Yeah between the additional 20 for texting and 30 for data it really bumps up the price of a plan

The $20 for unlimited texting is an extra fee, not required. Don't you have to be doing over 50 SMS per day to even need the unlimited text option? It's a racket. The carriers have an oligopoly.
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post #33 of 97
Quote:
Originally Posted by extremeskater View Post

Yeah between the additional 20 for texting and 30 for data it really bumps up the price of a plan

There are plenty of iPhone apps that gives you almost free unlimited SMS (send and receive) using your data plans only (no need for SMS plan). It might not be as convenient as having people send SMS to your phone number but for those who are heavy SMS users it will not be an issue.
post #34 of 97
Quote:
Originally Posted by piot View Post

... and if only that were true.

it is- on here at least.
post #35 of 97
Quote:
Originally Posted by mrochester View Post

I think you need to read it again. I can't see anywhere that Balmer said he was talking about smartphones only. In fact, the 1.3billion figure indicates he is talking about ALL mobile phones, and in that respect he is dead right about the 2-3% marketshare.

Consider that Jobs stated they want 1% of the handset market. That would mean Ballmer was making fun of the iPhone by claiming it would get 2 to 3 times as much sales, meaning 30M in the first year. It seems more likely he was saying Apple would only get 2-3% of the smartphone market, not 2-3x as much marketshare and sales than Jobs himself predicted.
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post #36 of 97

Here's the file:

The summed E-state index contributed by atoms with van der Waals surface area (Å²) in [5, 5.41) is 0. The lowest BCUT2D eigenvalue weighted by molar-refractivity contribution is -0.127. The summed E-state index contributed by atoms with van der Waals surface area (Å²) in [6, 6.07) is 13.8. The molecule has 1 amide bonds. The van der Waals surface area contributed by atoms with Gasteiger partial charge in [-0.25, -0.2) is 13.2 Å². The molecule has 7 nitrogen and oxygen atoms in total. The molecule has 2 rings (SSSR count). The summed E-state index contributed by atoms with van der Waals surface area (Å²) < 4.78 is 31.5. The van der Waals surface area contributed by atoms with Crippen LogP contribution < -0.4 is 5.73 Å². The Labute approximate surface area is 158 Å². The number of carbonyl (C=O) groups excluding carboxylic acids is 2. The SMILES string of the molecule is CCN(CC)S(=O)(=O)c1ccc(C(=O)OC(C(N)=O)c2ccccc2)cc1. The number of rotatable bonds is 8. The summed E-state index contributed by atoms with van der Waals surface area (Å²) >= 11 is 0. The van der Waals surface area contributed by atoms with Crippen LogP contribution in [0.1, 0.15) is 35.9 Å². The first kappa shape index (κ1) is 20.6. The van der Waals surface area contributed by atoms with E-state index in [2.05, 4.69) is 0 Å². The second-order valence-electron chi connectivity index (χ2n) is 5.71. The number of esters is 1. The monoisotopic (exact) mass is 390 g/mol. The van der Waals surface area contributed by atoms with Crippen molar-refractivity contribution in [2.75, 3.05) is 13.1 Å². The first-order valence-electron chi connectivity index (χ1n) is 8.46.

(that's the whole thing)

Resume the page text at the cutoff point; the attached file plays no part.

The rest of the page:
Quote:
Originally Posted by TenoBell View Post

The carriers are not subsidizing BB at 100%, RIM is making less revenue from those types of sales.

No.

RIMs profits dont take a hit when carriers subsidize phones at their discretion. When RIM sells the phone to the carrier they are paid immediately. VZW pushes BlackBerry hard because they get the phones for roughly 230ish for a Curve 8530 and and 300ish for a 9630, so making that money up through subscription costs is nothing (only 10 of your 30 dollars go to RIM for BIS, so the carrier gets 480.00 over two years, covering the phone)
post #37 of 97
Quote:
Originally Posted by Aizmov View Post

the username looks awfully familiar

Yes, talks much but says little.
post #38 of 97
Quote:
Originally Posted by extremeskater View Post

Right but who doesn't txt msg? I would assume most iPhone users add that extra fee for txt messaging.

My family doesn't have the texting plan. It's an extra cost you don't need. I mean you can send most people an email these days or you can use an application like textPlus, textNow, ect.
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post #39 of 97
Quote:
Originally Posted by solipsism View Post